Baltimore County judge on Tuesday imposed a $1,000 fine against a former aide to a state delegate for making illegal robocalls against fellow Republican Del. Kathy Szeliga, who is a member of the state’s GOP leadership.
Motorcyclists would be allowed to ride between lanes of highway traffic and between vehicles stopped at traffic lights under a bill scheduled for a first hearing in the Maryland House of Delegates on Thursday.
With the leaders of the General Assembly promising to begin livestreaming sessions of the House of Delegates and state Senate over the next two years, lawmakers are withdrawing a bill that would have forced them to do so.
A local delegate has introduced the Parishioner Protection Act of 2019, allowing parishioners to carry firearms in houses of worship to help protect their congregations from a mass shooting. The same bill did not make it past a committee hearing last year.
Baltimore Sun reporter Luke Broadwater and Goucher College pollster Dr. Mileah Kromer talk about Maryland Senate President Thomas V. Mike Miller's cancer diagnosis and other issues before interviewing State Del. Kathy Szeliga, the target of what prosecutors say was an illegal robocall.
Maryland prosecutors say they've charged the top aide of a state delegate with making illegal robocalls against fellow Republican Delegate Kathy Szeliga. State Prosecutor Emmet Davitt announced charges against Tyler Walch, who is chief of staff for Delegate Richard Impallaria.
Two controversial handgun carry bills sponsored by Harford County legislators – one to arm churchgoers and the other to arm teachers and other school employees – have gone nowhere in the 2018 Maryland General Assembly session.
The Maryland House of Delegates on Thursday approved a bill that increases the maximum penalty for using a cell phone while driving to $500. The legislation repeals a tiered fine system under which maximum fines are $75, $125 and $175 for first, second and third offenses, respectively.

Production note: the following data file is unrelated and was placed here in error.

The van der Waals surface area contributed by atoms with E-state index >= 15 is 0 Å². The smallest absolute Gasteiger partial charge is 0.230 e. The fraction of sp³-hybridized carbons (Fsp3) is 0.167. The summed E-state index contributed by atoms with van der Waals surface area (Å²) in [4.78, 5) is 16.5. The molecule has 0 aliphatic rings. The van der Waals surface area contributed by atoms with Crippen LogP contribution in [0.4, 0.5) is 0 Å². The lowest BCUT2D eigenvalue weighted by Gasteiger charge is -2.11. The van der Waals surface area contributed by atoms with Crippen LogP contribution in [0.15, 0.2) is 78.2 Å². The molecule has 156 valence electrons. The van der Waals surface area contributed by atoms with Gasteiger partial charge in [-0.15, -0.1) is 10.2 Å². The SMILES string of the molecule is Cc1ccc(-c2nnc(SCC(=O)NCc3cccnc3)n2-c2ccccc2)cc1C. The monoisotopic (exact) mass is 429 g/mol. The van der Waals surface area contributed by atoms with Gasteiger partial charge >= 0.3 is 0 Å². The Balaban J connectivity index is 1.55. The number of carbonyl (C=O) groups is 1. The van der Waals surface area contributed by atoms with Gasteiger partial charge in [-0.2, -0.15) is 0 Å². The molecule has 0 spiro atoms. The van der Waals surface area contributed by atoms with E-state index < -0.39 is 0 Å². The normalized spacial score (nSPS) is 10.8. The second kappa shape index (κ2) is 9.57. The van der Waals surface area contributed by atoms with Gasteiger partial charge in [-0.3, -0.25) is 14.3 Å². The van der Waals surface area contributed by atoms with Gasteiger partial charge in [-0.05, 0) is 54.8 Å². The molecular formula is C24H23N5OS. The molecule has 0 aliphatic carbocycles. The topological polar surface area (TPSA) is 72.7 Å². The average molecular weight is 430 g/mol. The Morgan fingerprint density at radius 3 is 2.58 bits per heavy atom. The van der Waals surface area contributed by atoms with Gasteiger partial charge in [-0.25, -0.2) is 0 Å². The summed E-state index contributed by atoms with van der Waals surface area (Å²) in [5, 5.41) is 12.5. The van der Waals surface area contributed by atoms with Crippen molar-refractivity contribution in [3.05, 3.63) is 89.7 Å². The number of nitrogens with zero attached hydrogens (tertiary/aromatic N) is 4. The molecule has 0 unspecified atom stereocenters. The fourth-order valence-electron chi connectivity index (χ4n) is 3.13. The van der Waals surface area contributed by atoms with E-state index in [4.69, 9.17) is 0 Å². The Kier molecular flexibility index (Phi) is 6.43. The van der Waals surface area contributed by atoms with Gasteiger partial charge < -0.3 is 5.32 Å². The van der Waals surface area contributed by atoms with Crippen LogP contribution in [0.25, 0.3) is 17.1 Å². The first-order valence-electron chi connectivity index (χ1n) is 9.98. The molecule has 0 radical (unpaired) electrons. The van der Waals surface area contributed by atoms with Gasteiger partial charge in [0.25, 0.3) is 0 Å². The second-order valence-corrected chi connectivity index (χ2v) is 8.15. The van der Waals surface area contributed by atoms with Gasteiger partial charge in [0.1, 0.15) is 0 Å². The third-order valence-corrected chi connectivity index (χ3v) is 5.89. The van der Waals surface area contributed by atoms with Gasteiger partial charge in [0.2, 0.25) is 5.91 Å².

All roads lead somewhere, and the road Maryland Democrats are taking in regard to transportation funding is paved with arrogance and entitlement. Nothing makes this more obvious than the Road Kill Bill. The bill upends a very transparent process in which road construction projects are funded based on the priorities of the local jurisdictions.
Voters across Maryland made their picks at last Tuesday, for Donald Trump or Hillary Clinton, Senate candidates Chris Van Hollen and Kathy Szeliga, and in Baltimore, for heavily favored mayoral nominee Catherine Pugh or one of her challengers.
A lengthy election season will come to a head today as people head out to the polls and our country chooses the next President of the United States, Maryland voters select who will replace retiring Barbara Mikulski in the U.S. Senate and Carroll voters will pick two new members of the Board of Education, among other races and ballot questions.
Dr. Margaret Flowers says she gave up a 17-year practice as a pediatrician a decade ago out of disgust with health insurance companies. Now, as the Green Party candidate for the U.S. Senate from Maryland, she is prescribing a radical shift in policies for the nation.
Arthur "Squeaky" Kirk's community center in West Baltimore is a harbor for students looking to get off the streets and a blessing for families who need to supplement their pantries. And in this polarizing election year, center has also become an unusual base for Republican candidates for office.
State Del. Kathy Szeliga and Rep. Chris Van Hollen, appearing Sunday at a Rockville synagogue, both pledged to support Israel if elected to Maryland's open Senate seat. But the candidates differed sharply on whether the Iran nuclear deal was the best way.
One year after Congress failed to derail the controversial Iran nuclear agreement, Republican candidates in Maryland and elsewhere are still hammering on it — suggesting Democrats who supported it are something other than pro-Israel.
Republican presidential nominee Donald Trump is deeply unpopular in Maryland, and could be acting as a weight on the GOP candidate for the state's open U.S. Senate seat, according to a statewide poll to be released Tuesday.